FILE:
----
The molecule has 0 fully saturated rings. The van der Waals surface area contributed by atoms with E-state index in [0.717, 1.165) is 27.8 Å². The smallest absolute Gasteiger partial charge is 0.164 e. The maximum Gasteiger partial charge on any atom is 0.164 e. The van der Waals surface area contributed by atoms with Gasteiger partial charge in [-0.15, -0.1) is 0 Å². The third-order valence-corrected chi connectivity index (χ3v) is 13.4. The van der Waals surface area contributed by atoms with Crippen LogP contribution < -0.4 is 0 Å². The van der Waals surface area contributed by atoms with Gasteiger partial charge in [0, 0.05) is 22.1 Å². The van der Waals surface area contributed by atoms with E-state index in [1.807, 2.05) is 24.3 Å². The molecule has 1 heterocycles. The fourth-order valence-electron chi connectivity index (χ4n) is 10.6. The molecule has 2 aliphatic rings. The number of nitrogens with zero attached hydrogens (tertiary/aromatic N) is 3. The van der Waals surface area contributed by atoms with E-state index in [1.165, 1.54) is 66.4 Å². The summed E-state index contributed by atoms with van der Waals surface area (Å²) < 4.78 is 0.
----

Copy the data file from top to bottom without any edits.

The molecule has 0 fully saturated rings. The van der Waals surface area contributed by atoms with E-state index in [0.717, 1.165) is 27.8 Å². The smallest absolute Gasteiger partial charge is 0.164 e. The maximum Gasteiger partial charge on any atom is 0.164 e. The van der Waals surface area contributed by atoms with Gasteiger partial charge in [-0.15, -0.1) is 0 Å². The third-order valence-corrected chi connectivity index (χ3v) is 13.4. The van der Waals surface area contributed by atoms with Crippen LogP contribution < -0.4 is 0 Å². The van der Waals surface area contributed by atoms with Gasteiger partial charge in [0, 0.05) is 22.1 Å². The van der Waals surface area contributed by atoms with E-state index in [1.807, 2.05) is 24.3 Å². The molecule has 1 heterocycles. The fourth-order valence-electron chi connectivity index (χ4n) is 10.6. The molecule has 2 aliphatic rings. The number of nitrogens with zero attached hydrogens (tertiary/aromatic N) is 3. The van der Waals surface area contributed by atoms with E-state index in [1.165, 1.54) is 66.4 Å². The summed E-state index contributed by atoms with van der Waals surface area (Å²) < 4.78 is 0.